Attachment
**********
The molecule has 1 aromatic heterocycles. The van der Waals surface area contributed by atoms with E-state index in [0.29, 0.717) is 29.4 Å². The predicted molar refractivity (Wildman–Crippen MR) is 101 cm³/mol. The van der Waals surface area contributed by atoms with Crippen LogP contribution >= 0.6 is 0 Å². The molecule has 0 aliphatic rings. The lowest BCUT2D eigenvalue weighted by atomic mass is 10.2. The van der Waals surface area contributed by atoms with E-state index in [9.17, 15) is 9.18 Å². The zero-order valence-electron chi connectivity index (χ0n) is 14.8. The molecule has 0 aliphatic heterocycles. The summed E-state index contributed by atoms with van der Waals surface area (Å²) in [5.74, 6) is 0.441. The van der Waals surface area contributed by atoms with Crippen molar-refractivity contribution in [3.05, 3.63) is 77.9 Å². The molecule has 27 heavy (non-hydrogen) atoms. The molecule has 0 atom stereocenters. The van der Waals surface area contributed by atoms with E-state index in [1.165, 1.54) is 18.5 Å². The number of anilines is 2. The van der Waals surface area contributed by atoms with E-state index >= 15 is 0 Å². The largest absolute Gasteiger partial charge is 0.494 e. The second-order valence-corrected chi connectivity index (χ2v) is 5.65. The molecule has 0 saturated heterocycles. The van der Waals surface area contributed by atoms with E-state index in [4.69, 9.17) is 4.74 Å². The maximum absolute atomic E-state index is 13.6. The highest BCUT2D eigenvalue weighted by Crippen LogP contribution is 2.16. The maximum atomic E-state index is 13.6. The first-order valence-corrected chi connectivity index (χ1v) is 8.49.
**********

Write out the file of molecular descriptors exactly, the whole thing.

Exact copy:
The molecule has 1 aromatic heterocycles. The van der Waals surface area contributed by atoms with E-state index in [0.29, 0.717) is 29.4 Å². The predicted molar refractivity (Wildman–Crippen MR) is 101 cm³/mol. The van der Waals surface area contributed by atoms with Crippen LogP contribution >= 0.6 is 0 Å². The molecule has 0 aliphatic rings. The lowest BCUT2D eigenvalue weighted by atomic mass is 10.2. The van der Waals surface area contributed by atoms with E-state index in [9.17, 15) is 9.18 Å². The zero-order valence-electron chi connectivity index (χ0n) is 14.8. The molecule has 0 aliphatic heterocycles. The summed E-state index contributed by atoms with van der Waals surface area (Å²) in [5.74, 6) is 0.441. The van der Waals surface area contributed by atoms with Crippen molar-refractivity contribution in [3.05, 3.63) is 77.9 Å². The molecule has 27 heavy (non-hydrogen) atoms. The molecule has 0 atom stereocenters. The van der Waals surface area contributed by atoms with E-state index in [1.165, 1.54) is 18.5 Å². The number of anilines is 2. The van der Waals surface area contributed by atoms with E-state index >= 15 is 0 Å². The largest absolute Gasteiger partial charge is 0.494 e. The second-order valence-corrected chi connectivity index (χ2v) is 5.65. The molecule has 0 saturated heterocycles. The van der Waals surface area contributed by atoms with E-state index in [4.69, 9.17) is 4.74 Å². The maximum absolute atomic E-state index is 13.6. The highest BCUT2D eigenvalue weighted by Crippen LogP contribution is 2.16. The maximum atomic E-state index is 13.6. The first-order valence-corrected chi connectivity index (χ1v) is 8.49.